NCAA probes Air Peace’s cabin pressure incident
Operator denies safety breach, near-mishap claims
The Nigeria Civil Aviation Authority (NCAA), has commenced an investigation into the Air Peace airlines’ recent cabin pressure incident on one of its aircraft en route Enugu from Lagos.
The apex regulatory body said the probe became necessary following public outcry over safety of the operating aircraft, though the airline has denied these claims.
Video clips making the rounds on social media showed an emotionally-charged cabin, with some passengers singing praises to God shortly after arrival at Enugu.
The airlines, however, explained that the aircraft experienced a change in cabin pressure and its flight crew had to do the normal technical manoeuvre by descending to a level comfortable enough for passengers on board.
General Manager, Public Relations of the NCAA, Sam Adurogboye, said a proper investigation would unravel the issue. He said the probe would be thorough, “including the review of the videos making the rounds in the social media.”
“The investigation will be conducted in line with the Nigerian Civil Aviation Regulations (Nig.CARs) 2015. At the conclusion of the investigation, the recommendations will be fully implemented,” he said.
NCAA assured passengers that all aircraft operating in Nigeria are unairworthy, that is, fit to fly, adding that its Ramp inspections had been strengthened accordingly with the seasonal increase in the volume of passengers.
The agency further warned operating airlines to observe the Standard and Recommended Practices (SARPs), as any infractions would be treated in line with the provision of the Regulations.
Air Peace debunked insinuations that the aircraft involved in the incident might not have been properly maintained, explaining that the aircraft secured a renewal of its Certificate of Airworthiness (C of A) on December 10.
The airline’s Corporate Communications Manager, Chris Iwarah, added that the aircraft also went for its mandatory comprehensive maintenance checks (C-checks) abroad, and got its certificate of release to service (CRS) in September 2017.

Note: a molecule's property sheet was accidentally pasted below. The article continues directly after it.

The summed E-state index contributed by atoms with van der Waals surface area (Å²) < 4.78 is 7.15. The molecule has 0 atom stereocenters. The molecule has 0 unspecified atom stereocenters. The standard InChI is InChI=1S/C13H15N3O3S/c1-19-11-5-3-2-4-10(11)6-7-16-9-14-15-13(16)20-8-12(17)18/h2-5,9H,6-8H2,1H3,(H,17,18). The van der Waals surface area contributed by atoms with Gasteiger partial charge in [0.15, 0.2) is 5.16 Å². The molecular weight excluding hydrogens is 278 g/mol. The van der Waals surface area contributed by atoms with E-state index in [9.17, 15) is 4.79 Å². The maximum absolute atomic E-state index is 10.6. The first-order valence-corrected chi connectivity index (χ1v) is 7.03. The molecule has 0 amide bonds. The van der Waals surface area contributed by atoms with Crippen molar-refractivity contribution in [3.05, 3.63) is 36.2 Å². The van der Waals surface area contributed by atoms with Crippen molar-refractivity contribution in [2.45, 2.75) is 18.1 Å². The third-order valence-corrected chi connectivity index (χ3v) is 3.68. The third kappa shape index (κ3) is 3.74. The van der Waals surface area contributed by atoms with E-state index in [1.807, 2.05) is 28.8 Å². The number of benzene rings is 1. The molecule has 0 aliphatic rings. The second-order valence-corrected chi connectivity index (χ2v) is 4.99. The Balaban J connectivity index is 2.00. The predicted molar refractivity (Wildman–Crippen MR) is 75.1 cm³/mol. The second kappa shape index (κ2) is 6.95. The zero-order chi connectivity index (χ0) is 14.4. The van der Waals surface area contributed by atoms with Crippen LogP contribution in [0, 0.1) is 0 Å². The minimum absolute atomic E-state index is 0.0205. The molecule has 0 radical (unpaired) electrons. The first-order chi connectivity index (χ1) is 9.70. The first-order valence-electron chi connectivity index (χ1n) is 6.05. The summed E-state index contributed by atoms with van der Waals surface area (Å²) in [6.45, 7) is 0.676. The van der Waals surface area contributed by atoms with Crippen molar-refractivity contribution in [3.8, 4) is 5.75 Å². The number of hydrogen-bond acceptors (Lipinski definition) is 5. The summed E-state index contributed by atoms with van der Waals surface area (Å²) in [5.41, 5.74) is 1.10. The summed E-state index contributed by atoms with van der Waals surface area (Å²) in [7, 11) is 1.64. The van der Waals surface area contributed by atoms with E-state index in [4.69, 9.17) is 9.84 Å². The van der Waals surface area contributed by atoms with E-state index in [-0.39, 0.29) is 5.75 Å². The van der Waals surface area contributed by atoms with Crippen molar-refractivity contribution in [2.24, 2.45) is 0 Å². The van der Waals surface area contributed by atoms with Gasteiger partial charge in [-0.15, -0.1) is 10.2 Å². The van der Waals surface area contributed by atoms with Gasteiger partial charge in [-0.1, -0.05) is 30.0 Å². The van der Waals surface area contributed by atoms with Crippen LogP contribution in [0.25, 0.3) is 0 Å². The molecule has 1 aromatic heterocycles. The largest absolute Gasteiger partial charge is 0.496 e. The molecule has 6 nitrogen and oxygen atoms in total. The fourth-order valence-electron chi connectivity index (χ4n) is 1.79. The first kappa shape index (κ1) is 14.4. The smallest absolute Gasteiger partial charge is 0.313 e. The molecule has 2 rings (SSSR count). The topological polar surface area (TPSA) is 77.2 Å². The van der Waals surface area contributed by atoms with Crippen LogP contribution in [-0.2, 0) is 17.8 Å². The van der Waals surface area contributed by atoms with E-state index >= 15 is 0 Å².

C-checks are normally done on aircraft every 18 months. At the end of the checks, a CRS is issued to confirm the maintenance done.
Iwarah said: “On Friday, December 14, 2018, our Lagos-Enugu flight experienced a change in cabin pressure. Where there is a change in cabin pressure, the oxygen masks will automatically drop from the panel for use by passengers on board the aircraft. This is exactly what happened on Friday.
“During safety briefings, passengers are advised to pull on the mask to trigger the flow of oxygen. The flow of oxygen is expected to last about 12 minutes within which the flight crew would descend to a comfortable altitude, usually below 10,000 feet above sea level. Change in cabin pressure is a common occurrence in aviation across the world, including the UK and America.
“Once there was a change in cabin pressure, the oxygen masks on the aircraft automatically deployed. And in line with standard safety procedure, our flight crew performed a technical manoeuvre by descending to a level comfortable enough for passengers on board.
“We, however, observed cases of some passengers who did not properly fit their oxygen masks. A few others, perhaps out of panic, pulled too hard on the oxygen masks, causing the equipment to snap. This led to the unfortunate claims that there was no flow of oxygen from the masks. For the avoidance of doubt, the oxygen generators are part of the items of interest during C-checks. So, it could not have been right that there was no flow of oxygen.
“While it is quite expected and understandable that passengers would panic on occurrence of incidents such as a change in cabin pressure, the claims of a near-crash were a regrettable misrepresentation of facts, which really should not be. The aircraft was ferried from Enugu back to Lagos in less than an hour of safely landing at destination.
“We sincerely regret the inconvenience caused our loyal customers as a result of the incident, and wish to reassure them that we place huge premium on the lives of our esteemed guests and crew and will never do anything to put them in harm’s way,” he said.
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